I think a huge drive for the old school community right now, and new school as well to some degree, is that it is full of very literary types, many of whom have a dream of having their writing and material published. Maybe a touch of fame. Most of us want some of that, right? Nothing wrong with that.

    And fortunatly for the writers, lots of folks in the OSR will buy stuff to read that they might never really use. I loved Judges Guild back in the day (with a passion, really), but I only every used a third of the stuff I had in games. I just loved reading the material. It inspired me for other stuff.

    I don't really buy any new, self-published stuff. Not because I don't find them interesting. It's just that there is so much good stuff out there that is free. I've actually gotten good use out of The Old School Encounter refernce, and also have ran a couple Mutant Future sessions. Who knows though, when summer comes around and I don't feel like starting a novel, I may just go through a phase and start snapping up some of the stuff out there. I'll probably start with the Dungeon Alphabet.

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  2. I always had the impulse to brew my own house-rules, even back in the day, but I never thoughts I'd just be one of so many who did so. It is certainly one of its charms, the power to make the game your own.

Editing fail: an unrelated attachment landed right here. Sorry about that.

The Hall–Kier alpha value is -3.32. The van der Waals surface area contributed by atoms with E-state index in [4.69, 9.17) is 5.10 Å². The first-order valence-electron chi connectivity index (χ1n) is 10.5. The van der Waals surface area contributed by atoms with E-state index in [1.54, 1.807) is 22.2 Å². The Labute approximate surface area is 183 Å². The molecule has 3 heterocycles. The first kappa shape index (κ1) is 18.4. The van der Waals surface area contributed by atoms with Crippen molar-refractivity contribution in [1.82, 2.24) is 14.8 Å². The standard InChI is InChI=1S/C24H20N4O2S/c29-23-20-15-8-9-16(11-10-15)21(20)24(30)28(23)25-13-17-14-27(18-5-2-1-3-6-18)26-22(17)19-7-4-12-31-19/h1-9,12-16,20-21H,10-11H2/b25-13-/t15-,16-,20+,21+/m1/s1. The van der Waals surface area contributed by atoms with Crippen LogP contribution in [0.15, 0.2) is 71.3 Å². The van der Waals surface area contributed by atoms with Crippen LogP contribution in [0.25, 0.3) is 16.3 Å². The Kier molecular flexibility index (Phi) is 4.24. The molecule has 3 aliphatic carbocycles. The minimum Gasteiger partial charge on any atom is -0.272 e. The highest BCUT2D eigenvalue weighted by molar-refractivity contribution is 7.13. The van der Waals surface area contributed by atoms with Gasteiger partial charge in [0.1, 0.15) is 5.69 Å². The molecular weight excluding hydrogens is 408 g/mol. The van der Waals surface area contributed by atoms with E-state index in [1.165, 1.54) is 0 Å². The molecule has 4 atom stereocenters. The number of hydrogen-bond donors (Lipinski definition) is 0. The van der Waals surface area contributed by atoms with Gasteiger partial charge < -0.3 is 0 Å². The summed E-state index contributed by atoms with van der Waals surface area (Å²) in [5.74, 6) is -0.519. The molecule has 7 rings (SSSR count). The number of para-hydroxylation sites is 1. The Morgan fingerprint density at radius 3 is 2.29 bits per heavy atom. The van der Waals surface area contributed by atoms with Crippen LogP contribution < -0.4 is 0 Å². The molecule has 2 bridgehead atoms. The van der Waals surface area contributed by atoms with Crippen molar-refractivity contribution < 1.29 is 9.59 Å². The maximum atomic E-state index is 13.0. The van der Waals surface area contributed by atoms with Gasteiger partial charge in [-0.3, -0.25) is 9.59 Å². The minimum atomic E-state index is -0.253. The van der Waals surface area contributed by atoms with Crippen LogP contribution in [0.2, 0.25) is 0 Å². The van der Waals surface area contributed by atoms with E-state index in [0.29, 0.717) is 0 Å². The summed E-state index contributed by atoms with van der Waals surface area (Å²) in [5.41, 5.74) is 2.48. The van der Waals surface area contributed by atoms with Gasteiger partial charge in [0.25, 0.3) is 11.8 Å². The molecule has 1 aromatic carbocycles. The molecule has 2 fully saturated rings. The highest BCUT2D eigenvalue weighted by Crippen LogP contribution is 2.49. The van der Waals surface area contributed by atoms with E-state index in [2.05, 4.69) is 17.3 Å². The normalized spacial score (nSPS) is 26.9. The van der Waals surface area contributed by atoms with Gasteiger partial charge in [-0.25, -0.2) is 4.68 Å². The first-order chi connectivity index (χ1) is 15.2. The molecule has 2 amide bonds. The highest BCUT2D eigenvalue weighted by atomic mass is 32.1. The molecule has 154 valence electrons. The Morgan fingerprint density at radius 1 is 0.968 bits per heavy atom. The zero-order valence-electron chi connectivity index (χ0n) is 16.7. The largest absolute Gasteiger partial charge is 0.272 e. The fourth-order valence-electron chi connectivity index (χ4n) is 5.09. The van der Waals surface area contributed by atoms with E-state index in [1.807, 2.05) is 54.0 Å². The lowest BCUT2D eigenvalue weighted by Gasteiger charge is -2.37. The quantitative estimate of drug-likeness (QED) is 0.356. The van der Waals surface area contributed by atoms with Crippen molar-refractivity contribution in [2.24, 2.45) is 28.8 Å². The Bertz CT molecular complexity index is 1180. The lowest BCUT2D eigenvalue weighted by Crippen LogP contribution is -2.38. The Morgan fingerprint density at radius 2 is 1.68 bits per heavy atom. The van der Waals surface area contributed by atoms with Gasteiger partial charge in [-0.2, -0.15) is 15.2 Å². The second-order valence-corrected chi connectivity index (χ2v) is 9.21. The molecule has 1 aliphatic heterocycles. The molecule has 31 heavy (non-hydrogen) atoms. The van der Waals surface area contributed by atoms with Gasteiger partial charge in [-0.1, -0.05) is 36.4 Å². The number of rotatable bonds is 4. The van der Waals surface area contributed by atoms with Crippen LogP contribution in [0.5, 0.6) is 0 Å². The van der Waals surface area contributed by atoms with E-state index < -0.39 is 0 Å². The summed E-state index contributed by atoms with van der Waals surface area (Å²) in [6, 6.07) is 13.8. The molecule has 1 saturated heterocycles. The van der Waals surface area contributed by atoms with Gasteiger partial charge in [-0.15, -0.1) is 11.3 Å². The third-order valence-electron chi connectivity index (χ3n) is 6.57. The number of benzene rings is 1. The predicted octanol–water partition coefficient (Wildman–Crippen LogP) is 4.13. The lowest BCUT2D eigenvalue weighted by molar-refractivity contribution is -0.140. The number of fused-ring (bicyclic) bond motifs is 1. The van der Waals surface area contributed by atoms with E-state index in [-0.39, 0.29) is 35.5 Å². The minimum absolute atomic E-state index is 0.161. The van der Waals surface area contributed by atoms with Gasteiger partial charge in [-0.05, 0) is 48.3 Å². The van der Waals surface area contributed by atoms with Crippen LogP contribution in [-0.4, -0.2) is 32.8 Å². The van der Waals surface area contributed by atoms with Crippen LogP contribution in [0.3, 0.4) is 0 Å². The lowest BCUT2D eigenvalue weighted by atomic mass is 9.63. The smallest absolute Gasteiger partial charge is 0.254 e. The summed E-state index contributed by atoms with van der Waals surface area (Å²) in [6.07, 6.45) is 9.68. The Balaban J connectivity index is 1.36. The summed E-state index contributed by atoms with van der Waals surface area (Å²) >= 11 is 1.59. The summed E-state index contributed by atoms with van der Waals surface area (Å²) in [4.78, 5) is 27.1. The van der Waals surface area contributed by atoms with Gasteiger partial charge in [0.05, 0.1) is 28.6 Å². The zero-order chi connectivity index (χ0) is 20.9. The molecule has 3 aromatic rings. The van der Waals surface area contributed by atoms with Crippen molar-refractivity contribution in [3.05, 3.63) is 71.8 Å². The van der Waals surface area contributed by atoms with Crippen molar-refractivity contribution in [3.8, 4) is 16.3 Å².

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  3. My older brother and I wrote our first RPG when I was 8, a version of basic D&D in space, complete with four classes. It was a mish mash of Star Wars and Star Trek. I remember we wrote one monster for each letter of the alphabet.

    Latter I wrote mini RPG to use with GI Joe figures to smooth battles between friends and a RPG for the Wasteland Computer Game. By then I had a computer so it was typed and I would love to find a print out of it.

    In 7th grade I wrote an RPG based on the Lord of the Rings for an English Class Book Report Project, and we actually played it in class.

    By college a buddy and me had put 70 pages of material together for our universal system and played it exclusively for 3 years. This system grew directly out of a Masque of the Red Death D&D campaign when we discovered firearms were not deadly enough after we reached 2nd level.

    I've never felt the need to publish my 70 page masterpiece. I think it is a great system, but have no desire to copy edit the whole thing or deal with the fact that we lifted spell names and spell trees (but not the magic system) straight from the Gurps magic book to save time.

    But in the end everyone of those games was a footnote on OD&D some more direct than others.

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  4. Kinda interested in seeing the new Goodman Game. For me, their DCC were some of the first Old School style modules I had seen at a store in a very long time.

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  5. Interesting. One does get the idea that WOTC couldn't leave well enough alone during the 3e period and had to fiddle and release 3.5, thus, as you observe, blowing much of the support publishers had given the game after the anticipation of 3e in 2000.

    It will be interesting to see the verdict of history as to whether the Open License and the idea of "free" was a better business model or the GSL, given that so many com[panies are no releasing their own competing rpgs.